1993 Severesk, (Tomsk-7)    Russian Fed.    uranium tank explosion
1999 Tokaimura,                   Japan             reaction chain in fuel conversion plant
2004 Mihama                        Japan              pipe burst scalds employees to death
(BBC Staff).
As we can see, the possibility of meltdown (which causes reactor explosion) is a cause for concern as well as leaks, utility damage, contamination and explosions of waste and fuel. 

Who is Affected?

 In order to be thorough about analyzing impact on the public, I will use a categorization that Charles Perrow uses to denote strata of victims in the case of nuclear mishaps in his book Normal Accidents. 

First party: “the operators of the system…those actually running the system (nuclear plant operators, pilots, ship officers) [and] others in attendance on regular shifts, such as first-level supervisors, maintenance personnel...”(Perrow) and so on. These people, as a rule, would be supporters of nuclear technology because it is the source of their income. They work with it every day and feel that it is, if not totally safe, fairly low-risk.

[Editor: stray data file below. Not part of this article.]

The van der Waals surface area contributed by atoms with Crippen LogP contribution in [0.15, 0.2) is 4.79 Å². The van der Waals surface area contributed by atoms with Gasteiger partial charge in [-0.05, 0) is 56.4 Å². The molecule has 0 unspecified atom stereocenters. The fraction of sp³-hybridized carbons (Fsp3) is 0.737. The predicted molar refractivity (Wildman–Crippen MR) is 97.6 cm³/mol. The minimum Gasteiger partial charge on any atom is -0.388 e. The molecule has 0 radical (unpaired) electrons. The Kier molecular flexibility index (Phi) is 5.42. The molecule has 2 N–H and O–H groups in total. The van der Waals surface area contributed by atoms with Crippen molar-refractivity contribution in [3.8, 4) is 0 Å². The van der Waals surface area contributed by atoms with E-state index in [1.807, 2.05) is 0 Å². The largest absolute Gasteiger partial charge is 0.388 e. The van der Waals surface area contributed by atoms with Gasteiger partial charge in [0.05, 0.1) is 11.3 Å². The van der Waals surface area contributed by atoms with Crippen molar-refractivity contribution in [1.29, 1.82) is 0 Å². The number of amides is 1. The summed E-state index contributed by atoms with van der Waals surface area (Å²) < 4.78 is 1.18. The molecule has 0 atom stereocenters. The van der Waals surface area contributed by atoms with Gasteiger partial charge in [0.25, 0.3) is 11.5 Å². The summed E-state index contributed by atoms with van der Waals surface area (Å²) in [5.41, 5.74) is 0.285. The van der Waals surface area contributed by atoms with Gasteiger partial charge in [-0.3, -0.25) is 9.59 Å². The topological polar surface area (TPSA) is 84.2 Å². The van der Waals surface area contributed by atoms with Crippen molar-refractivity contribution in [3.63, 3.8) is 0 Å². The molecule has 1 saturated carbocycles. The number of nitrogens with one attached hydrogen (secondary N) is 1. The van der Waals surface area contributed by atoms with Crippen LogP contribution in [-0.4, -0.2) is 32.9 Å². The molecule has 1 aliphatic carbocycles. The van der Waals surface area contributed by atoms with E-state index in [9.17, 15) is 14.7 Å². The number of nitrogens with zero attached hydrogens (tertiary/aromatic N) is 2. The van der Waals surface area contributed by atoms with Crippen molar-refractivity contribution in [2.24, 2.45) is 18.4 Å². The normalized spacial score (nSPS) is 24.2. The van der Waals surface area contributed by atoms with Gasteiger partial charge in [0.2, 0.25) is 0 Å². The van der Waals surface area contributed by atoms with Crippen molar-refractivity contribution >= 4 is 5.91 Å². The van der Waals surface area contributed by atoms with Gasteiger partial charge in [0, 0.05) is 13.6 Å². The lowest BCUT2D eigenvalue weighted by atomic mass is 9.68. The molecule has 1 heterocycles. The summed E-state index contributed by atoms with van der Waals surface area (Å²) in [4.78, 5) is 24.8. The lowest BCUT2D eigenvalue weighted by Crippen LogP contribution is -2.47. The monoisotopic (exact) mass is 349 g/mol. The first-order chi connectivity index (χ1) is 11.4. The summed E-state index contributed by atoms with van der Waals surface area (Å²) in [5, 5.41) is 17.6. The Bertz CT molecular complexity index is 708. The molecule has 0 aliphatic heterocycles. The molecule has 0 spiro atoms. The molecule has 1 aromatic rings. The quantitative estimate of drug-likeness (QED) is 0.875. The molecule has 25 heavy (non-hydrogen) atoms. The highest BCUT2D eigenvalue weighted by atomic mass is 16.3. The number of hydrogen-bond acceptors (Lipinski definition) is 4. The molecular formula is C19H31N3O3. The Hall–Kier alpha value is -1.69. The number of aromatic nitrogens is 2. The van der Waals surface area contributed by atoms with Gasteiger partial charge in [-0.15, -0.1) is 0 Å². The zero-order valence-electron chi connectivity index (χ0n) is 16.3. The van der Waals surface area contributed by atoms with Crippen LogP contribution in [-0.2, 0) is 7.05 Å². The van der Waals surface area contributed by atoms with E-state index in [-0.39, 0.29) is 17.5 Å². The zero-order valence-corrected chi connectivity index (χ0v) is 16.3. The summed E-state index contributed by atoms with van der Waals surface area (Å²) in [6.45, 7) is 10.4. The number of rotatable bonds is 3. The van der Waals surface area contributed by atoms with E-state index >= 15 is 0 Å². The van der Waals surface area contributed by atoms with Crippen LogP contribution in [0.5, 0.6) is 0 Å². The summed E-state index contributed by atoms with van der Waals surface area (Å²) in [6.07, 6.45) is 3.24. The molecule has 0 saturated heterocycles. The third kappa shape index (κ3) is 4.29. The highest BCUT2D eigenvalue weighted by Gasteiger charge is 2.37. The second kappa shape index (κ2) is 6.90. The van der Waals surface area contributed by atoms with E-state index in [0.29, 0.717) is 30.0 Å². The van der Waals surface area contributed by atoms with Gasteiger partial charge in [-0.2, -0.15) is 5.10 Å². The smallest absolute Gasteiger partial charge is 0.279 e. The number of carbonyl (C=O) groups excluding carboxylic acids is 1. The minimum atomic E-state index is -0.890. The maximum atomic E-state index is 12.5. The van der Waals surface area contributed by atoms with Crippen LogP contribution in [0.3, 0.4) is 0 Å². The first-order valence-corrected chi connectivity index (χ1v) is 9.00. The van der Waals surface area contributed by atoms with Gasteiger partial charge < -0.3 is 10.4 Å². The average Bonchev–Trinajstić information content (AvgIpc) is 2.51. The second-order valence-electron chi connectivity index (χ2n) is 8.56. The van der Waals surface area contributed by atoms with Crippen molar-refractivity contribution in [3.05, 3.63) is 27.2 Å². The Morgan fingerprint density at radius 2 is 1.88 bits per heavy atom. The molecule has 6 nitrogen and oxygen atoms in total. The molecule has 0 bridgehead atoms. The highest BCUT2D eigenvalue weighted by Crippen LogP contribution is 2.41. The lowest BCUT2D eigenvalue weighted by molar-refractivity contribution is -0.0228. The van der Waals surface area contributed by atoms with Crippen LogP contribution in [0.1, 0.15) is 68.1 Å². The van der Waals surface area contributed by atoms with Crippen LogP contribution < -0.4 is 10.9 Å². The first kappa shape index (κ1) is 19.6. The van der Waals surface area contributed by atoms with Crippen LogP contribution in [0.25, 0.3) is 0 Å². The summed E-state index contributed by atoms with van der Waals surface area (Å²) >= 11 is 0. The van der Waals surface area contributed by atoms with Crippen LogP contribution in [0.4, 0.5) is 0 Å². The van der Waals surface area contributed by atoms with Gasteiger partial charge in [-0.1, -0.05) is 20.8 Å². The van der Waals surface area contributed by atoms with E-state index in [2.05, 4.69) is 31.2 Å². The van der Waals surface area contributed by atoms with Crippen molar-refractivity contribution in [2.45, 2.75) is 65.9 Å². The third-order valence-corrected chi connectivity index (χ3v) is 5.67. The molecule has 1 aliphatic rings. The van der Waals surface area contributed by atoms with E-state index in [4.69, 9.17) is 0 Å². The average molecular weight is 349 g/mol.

Higher dependence on nuclear energy would mean higher expectations of their workplaces.

with more than 30 countries that jointly represent two-thirds of the world's population showing a sudden interest in nuclear power, the worry is that the industry will not be able cope with the new demands on labour and raw material. "For 20 years we've been asked to cut costs — we became a skinny cow. Today we're being told to transform overnight into a fat cow — to get moving and produce more," says Ludovic Devos of Areva. "The real question is what the pace of the renaissance is, and will the industry be able to keep up?" (Merali)

This is certainly a question that the American government and nuclear industry will have to take into consideration.

Second party: “those associated with the system as suppliers or users, but without influence over it. They are not innocent bystanders, because they are aware (or could be informed) about their exposure, even though such exposure may not be entirely voluntary” (Perrow). This includes American energy consumers, which is a large population of the public. In the short run, in any outcome of this controversy, the public will continually have to pay more for energy in the future. If coal-power stays, then potential new carbon taxes will drive costs up. If either nuclear or renewable energy production rises, the cost will also rise in order to pay for the changes that will need to take place including implementation of more renewable or nuclear production sites, although carbon taxes will not be an issue.